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Chad flies into 200m semi-finals

By Gary Lemke in London

Commonwealth Games champion Chad le Clos has been looking forward to the Olympics for a long time and he’s going to make sure he enjoys every second of it. There were another 115 of them as he cruised into the semi-finals of his favourite event, the men’s 200m butterfly, in Monday morning’s heats at London 2012.

Le Clos easily qualified for the evening’s semi-finals where he will be hoping to go under 1min 55sec, which, dare we even begin to whisper it, could be medal territory. Especially with the great Michael Phelps looking a pale shadow of the swimmer who has dominated the last two Olympics.

We’ve already seen enough of Phelps, the American who has 17 Olympic medals to his credit, to know that he isn’t in the form of his life. Actually, having watched him in the men’s 400m IM (where he finished fourth in the final), the men’s 4x100m final and today’s 200m butterfly heats, there are many who reckon we are watching a legend struggling in the final races of his career.

There is a queue of pretenders wanting to be contenders. Le Clos is one of them. Still only 20, he finished fifth in the 400m IM final ÔÇô ‘I’ve got to be so happy with that because this time las year I was like 24th and now I’m fifth in the world, and with Ryan [Lochte] and Michael [Phelps] not around for the next Games that opens up things for me,’ he said ÔÇô and is now in the semis of the 200m butterfly.

On the morning’s evidence, he will qualify for the final tonight ÔÇô and qualify well.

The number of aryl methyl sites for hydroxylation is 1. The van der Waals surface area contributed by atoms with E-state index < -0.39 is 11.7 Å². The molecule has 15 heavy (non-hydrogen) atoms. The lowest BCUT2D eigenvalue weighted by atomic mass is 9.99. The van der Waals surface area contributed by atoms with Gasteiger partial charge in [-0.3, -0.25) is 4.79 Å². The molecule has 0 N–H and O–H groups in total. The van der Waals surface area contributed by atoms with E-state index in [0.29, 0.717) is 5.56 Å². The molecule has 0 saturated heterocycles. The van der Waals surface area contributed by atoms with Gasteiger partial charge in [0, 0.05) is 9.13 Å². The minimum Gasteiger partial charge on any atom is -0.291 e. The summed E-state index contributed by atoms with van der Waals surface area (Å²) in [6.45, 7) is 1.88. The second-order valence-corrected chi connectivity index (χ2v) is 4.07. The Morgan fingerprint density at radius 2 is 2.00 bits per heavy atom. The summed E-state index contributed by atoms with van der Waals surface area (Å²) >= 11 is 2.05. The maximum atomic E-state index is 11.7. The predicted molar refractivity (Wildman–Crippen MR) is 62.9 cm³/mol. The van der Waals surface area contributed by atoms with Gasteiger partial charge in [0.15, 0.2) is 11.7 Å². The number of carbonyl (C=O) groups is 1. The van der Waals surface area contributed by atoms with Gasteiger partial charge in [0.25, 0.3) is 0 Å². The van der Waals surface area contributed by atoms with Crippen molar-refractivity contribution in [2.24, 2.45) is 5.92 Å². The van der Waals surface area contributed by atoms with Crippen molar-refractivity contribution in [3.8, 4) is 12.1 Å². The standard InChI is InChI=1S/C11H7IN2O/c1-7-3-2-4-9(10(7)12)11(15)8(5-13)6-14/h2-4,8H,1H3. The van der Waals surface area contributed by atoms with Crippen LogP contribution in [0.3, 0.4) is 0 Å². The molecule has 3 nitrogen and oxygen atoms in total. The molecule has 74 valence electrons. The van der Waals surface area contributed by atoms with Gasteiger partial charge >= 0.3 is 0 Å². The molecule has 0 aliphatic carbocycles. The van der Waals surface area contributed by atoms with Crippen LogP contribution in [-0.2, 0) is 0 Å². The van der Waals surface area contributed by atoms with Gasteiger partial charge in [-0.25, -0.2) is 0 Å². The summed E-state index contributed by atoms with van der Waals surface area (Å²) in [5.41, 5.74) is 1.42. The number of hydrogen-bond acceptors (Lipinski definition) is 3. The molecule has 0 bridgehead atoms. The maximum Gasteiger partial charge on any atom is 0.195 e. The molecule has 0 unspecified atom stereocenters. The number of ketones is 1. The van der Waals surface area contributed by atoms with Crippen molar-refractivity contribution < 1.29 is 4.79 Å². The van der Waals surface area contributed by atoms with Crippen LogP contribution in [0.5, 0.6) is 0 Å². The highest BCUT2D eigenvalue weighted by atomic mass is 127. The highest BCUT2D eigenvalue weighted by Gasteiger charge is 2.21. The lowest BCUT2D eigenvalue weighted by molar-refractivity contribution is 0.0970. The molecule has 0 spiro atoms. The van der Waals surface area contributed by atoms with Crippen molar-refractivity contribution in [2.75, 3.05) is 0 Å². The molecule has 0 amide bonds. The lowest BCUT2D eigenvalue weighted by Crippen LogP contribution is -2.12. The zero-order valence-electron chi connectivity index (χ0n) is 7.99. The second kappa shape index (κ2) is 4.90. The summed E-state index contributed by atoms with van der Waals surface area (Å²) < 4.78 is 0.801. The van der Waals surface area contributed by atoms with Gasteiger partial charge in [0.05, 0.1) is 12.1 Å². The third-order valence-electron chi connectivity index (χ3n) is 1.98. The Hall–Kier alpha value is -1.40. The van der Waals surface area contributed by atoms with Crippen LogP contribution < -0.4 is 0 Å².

He had plenty in reserve as he finished second behind Serbia’s Velimir Stjepanovic ÔÇô the two were far apart in lanes three and seven, respectively ÔÇô and touched the pad in 1min 55.23sec.

Only Austria’s Dinko Judic (1:54.79), America’s Tyler Clary (1:54.96) and Stjepanovic (1:54.99) went quicker. Yes, Phelps (third in his heat in 1:55.53) was slower than Le Clos. Perhaps the legend is playing mind games, but he hasn’t done that in the past. He was considered the obvious favourite for 200m butterfly gold and if he is indeed off form, that can only aid the young South African.

Le Clos’ immediate feat is, obviously, qualifying for the final later. He’s still not expected to win a medal, but once in the final, anything can happen.

Elsewhere in the pool, both Karin Prinsloo (women’s 200m freestyle) and Kathryn Meaklim (women’s 200m IM) were unable to progress to the semi-finals and Meaklim, in particular, will be hugely disappointed about her Olympic campaign.

She arrived here oozing positive energy and with high hopes, but in her two swims in the IM she has been a long way even off her personal best. For someone who has put so much into her sport and preparation, that will be hurting her.


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